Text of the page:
The decision by the Egyptian government last week to shut down Internet access to the outside world has demonstrated that keeping people away from this global resource is virtually impossible. But that should be no surprise. When the U.S. Defense Advanced Research Projects Agency developed the Internet, it was designed to be nearly impossible to kill. The designers did their jobs well, as the Egyptian government discovered to it’s sorrow.
The government allowed Internet service providers to restore connections at 11:59 a.m. Cairo time on Feb. 2 after apparently accepting that the shutdown had done nothing to quell violent protests calling for Egyptian President Hosni Mubarak to resign.
Initially, it seemed as if the act of ordering the overseas cables that connect Egypt to the outside world shut down would do the trick, but it didn’t and the government had to also close off wireless access and it had to order the few ISPs in Egypt to shut down. At one point while I was researching this story, there was only one ISP that was allowed to keep running, and that was because it was intended for critical financial traffic, such as the stock exchange. But now that ISP has been shut down as well.
Meanwhile, a consortium of U.S. companies made it possible to create Tweets using only a voice phone call. Google, Twitter and SayNow, which Google acquired only a few days ago, are enabling voice callers to use a service called Speak2Tweet. By calling one of several international phone numbers, Egyptians can create Tweets that are marked with a #egypt hashtag.
Other Egyptians resorted to an earlier means of Internet access and using analog modems to dial into modem pools set up by a number of U.S. and European ISPs that are giving Egyptians free access during this emergency. Until the final Egyptian ISP was forced offline, many businesses had removed passwords from their WiFi access points and were allowing members of the public to use their Internet access-a practice that might explain why that financial services ISP was closed down.
But, ultimately, Internet traffic still got in and out of Egypt, albeit more slowly than in the past. While traditional routers weren’t doing anyone much good during the shutdown, the Internet has become so critical to society everywhere, including Egypt, that users will go to extreme lengths to retain any level of access to it.
But access to individual users isn’t the only problem caused by the Egyptian Internet shutdown. Egypt is a significant player in international trade. By cutting off the Internet, the Egyptian government caused grave damage to the Egyptian economy. Businesses can’t sell their goods, get paid or deliver what they’ve already sold. Ships bearing Egyptian goods may have problems offloading those goods, and the buyers will have problems receiving them.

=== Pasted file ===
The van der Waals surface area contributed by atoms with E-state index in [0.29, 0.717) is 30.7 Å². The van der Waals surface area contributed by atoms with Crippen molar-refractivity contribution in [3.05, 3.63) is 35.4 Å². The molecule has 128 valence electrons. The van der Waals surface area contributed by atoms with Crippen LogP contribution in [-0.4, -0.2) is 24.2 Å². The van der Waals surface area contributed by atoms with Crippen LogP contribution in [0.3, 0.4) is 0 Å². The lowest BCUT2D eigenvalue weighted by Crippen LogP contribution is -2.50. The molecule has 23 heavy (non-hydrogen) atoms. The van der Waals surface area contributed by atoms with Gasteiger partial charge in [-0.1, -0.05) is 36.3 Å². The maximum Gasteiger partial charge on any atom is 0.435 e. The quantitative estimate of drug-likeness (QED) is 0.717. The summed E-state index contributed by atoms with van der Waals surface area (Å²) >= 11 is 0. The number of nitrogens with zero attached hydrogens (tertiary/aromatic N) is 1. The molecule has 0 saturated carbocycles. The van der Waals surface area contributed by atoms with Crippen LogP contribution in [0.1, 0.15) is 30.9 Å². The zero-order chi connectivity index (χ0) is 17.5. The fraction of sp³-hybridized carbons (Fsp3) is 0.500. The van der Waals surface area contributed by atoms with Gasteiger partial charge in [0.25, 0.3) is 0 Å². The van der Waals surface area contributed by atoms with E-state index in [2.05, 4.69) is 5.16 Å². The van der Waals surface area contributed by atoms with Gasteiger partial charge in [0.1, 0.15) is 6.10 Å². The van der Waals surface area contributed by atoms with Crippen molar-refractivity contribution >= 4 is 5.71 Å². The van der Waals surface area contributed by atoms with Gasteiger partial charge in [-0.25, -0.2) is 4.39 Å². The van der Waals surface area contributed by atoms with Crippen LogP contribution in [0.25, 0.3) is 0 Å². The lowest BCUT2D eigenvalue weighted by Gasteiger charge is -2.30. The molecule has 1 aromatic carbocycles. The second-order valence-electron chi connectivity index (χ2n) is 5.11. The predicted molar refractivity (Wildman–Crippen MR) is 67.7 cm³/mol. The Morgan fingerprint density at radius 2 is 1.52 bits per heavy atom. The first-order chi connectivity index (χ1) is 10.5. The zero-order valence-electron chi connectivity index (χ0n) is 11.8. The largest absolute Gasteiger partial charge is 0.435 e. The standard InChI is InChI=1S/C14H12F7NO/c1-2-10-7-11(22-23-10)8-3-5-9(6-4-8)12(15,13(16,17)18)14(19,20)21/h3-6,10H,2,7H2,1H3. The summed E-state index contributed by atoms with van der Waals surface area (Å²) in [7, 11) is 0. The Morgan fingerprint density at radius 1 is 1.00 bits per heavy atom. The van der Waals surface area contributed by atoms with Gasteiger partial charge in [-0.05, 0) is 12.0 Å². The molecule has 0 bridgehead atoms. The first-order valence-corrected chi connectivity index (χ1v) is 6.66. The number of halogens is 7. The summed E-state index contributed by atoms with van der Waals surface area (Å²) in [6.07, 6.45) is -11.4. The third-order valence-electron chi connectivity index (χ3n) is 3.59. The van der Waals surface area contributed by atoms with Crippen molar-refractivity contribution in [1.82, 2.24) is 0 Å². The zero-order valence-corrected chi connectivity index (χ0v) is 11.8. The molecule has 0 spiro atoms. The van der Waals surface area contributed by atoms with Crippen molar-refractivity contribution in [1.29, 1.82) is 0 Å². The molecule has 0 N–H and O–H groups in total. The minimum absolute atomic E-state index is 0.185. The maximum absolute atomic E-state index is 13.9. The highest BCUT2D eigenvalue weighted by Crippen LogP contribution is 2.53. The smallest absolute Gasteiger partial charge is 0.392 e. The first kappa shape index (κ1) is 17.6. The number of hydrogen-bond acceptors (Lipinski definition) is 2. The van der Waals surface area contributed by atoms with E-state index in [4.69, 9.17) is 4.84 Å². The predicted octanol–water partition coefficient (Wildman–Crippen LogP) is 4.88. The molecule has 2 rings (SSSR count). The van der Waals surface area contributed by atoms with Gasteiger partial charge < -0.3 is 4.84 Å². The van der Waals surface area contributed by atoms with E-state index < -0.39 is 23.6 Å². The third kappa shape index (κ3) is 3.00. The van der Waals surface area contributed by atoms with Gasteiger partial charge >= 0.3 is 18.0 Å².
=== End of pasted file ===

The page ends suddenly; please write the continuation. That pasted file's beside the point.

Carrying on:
Web Blockade Only Alienated Egyptian Business
While I could discuss at length the problems the lack of Internet access caused the Egyptian economy, there’s no need; if you’re in business, you already know that commerce has required the Internet for years. Without that access, you’re effectively out of business.
But the Internet outage also demonstrates something else. The Egyptian government is so afraid of the truth, so fearful of information reaching its population freely that it’s willing to risk the economic collapse of the nation to stop it. More than a few days without the Internet, and businesses at all levels of Egyptian society will suffer. Food will be difficult to order, producers will be unable to find buyers efficiently, prices will go up and availability will go down. A population already upset by rising prices and low employment will see yet higher prices and fewer jobs.
Adding to the peril for the government is the alienation of the business community. In general, businesses are willing to tolerate even bad governments as long as they don’t interfere with the ability to do business. But when you start pushing your business community to the brink of economic ruin, then you’ve also created another powerful foe and one that is well-connected at all levels of government and society.
If things get difficult enough for Egyptian business, acts of civil disobedience such as providing WiFi access will escalate. The companies that sell fuel for government vehicles, for example, will have little incentive to deliver it if they’re on the way to ruin. The companies that supply other needed products and services likewise have little incentive to cooperate. Even if they had incentives, they don’t have the communications they need to provide those products and services.
Sure, resuming Internet service lets all that scary information into Egypt again, but that that happened anyway showing that cutting off Internet service is not the way to try to squelch dissent or pacify a politically repressed population.
Editor’s Note: This story was updated with news about the restoration of Internet service in Egypt.